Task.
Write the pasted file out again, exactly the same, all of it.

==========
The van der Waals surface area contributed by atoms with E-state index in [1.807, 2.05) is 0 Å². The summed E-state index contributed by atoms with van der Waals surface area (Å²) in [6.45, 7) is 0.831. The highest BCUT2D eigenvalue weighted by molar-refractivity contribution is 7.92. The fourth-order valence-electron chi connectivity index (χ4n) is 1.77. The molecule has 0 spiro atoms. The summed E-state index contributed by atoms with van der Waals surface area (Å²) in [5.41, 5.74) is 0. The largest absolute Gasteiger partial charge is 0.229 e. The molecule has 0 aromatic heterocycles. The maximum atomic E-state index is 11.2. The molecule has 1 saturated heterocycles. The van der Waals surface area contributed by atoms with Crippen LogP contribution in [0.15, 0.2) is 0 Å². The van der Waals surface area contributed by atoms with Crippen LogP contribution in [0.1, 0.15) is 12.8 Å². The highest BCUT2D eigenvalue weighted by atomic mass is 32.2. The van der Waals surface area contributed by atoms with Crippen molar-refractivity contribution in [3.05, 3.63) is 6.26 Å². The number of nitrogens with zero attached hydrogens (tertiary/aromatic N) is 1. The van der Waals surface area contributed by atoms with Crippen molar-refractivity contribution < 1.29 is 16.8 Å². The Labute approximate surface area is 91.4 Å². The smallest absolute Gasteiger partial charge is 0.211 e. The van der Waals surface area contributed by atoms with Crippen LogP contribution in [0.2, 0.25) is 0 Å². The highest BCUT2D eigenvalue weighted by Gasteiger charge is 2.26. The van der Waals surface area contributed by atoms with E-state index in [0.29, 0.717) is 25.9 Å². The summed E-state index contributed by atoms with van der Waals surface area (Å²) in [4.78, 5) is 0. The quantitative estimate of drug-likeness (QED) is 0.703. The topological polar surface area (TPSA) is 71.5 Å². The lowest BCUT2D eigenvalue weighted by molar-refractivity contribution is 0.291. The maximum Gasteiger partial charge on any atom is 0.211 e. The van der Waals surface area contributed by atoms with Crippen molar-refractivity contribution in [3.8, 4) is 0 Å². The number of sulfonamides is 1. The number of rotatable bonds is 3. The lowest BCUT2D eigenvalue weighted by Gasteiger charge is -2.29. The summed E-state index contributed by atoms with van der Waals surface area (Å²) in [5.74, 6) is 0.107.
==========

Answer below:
The van der Waals surface area contributed by atoms with E-state index in [1.807, 2.05) is 0 Å². The summed E-state index contributed by atoms with van der Waals surface area (Å²) in [6.45, 7) is 0.831. The highest BCUT2D eigenvalue weighted by molar-refractivity contribution is 7.92. The fourth-order valence-electron chi connectivity index (χ4n) is 1.77. The molecule has 0 spiro atoms. The summed E-state index contributed by atoms with van der Waals surface area (Å²) in [5.41, 5.74) is 0. The largest absolute Gasteiger partial charge is 0.229 e. The molecule has 0 aromatic heterocycles. The maximum atomic E-state index is 11.2. The molecule has 1 saturated heterocycles. The van der Waals surface area contributed by atoms with Crippen LogP contribution in [0.15, 0.2) is 0 Å². The van der Waals surface area contributed by atoms with Crippen LogP contribution in [0.1, 0.15) is 12.8 Å². The highest BCUT2D eigenvalue weighted by atomic mass is 32.2. The van der Waals surface area contributed by atoms with Crippen molar-refractivity contribution in [3.05, 3.63) is 6.26 Å². The number of nitrogens with zero attached hydrogens (tertiary/aromatic N) is 1. The van der Waals surface area contributed by atoms with Crippen molar-refractivity contribution < 1.29 is 16.8 Å². The Labute approximate surface area is 91.4 Å². The smallest absolute Gasteiger partial charge is 0.211 e. The van der Waals surface area contributed by atoms with Crippen LogP contribution in [0.2, 0.25) is 0 Å². The highest BCUT2D eigenvalue weighted by Gasteiger charge is 2.26. The van der Waals surface area contributed by atoms with E-state index in [0.29, 0.717) is 25.9 Å². The summed E-state index contributed by atoms with van der Waals surface area (Å²) in [4.78, 5) is 0. The quantitative estimate of drug-likeness (QED) is 0.703. The topological polar surface area (TPSA) is 71.5 Å². The lowest BCUT2D eigenvalue weighted by molar-refractivity contribution is 0.291. The maximum Gasteiger partial charge on any atom is 0.211 e. The van der Waals surface area contributed by atoms with Crippen molar-refractivity contribution in [3.8, 4) is 0 Å². The number of sulfonamides is 1. The number of rotatable bonds is 3. The lowest BCUT2D eigenvalue weighted by Gasteiger charge is -2.29. The summed E-state index contributed by atoms with van der Waals surface area (Å²) in [5.74, 6) is 0.107.